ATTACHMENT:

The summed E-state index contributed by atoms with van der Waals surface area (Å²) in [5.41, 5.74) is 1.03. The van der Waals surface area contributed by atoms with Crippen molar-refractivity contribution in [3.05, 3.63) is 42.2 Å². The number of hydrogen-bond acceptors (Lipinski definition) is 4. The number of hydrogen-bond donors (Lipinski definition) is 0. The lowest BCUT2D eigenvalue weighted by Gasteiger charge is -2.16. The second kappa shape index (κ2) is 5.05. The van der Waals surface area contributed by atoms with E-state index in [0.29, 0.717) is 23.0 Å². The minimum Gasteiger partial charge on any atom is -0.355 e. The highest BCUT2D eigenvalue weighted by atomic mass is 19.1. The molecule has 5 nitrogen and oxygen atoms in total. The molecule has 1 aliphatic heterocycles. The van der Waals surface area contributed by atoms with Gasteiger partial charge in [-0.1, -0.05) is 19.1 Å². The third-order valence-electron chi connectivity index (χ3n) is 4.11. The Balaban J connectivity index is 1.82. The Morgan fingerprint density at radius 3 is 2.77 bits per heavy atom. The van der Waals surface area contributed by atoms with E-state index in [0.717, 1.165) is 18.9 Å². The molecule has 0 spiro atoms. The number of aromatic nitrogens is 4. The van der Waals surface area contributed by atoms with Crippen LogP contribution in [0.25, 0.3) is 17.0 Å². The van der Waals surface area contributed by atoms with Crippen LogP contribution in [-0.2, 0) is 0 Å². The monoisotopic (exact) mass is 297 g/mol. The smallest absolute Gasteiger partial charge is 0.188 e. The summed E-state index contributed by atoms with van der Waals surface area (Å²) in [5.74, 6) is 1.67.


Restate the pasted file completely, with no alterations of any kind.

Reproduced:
The summed E-state index contributed by atoms with van der Waals surface area (Å²) in [5.41, 5.74) is 1.03. The van der Waals surface area contributed by atoms with Crippen molar-refractivity contribution in [3.05, 3.63) is 42.2 Å². The number of hydrogen-bond acceptors (Lipinski definition) is 4. The number of hydrogen-bond donors (Lipinski definition) is 0. The lowest BCUT2D eigenvalue weighted by Gasteiger charge is -2.16. The second kappa shape index (κ2) is 5.05. The van der Waals surface area contributed by atoms with E-state index in [0.29, 0.717) is 23.0 Å². The minimum Gasteiger partial charge on any atom is -0.355 e. The highest BCUT2D eigenvalue weighted by atomic mass is 19.1. The molecule has 5 nitrogen and oxygen atoms in total. The molecule has 1 aliphatic heterocycles. The van der Waals surface area contributed by atoms with Gasteiger partial charge in [-0.1, -0.05) is 19.1 Å². The third-order valence-electron chi connectivity index (χ3n) is 4.11. The Balaban J connectivity index is 1.82. The Morgan fingerprint density at radius 3 is 2.77 bits per heavy atom. The van der Waals surface area contributed by atoms with E-state index in [0.717, 1.165) is 18.9 Å². The molecule has 0 spiro atoms. The number of aromatic nitrogens is 4. The van der Waals surface area contributed by atoms with Crippen LogP contribution in [0.25, 0.3) is 17.0 Å². The van der Waals surface area contributed by atoms with Crippen LogP contribution in [-0.2, 0) is 0 Å². The monoisotopic (exact) mass is 297 g/mol. The smallest absolute Gasteiger partial charge is 0.188 e. The summed E-state index contributed by atoms with van der Waals surface area (Å²) in [5.74, 6) is 1.67.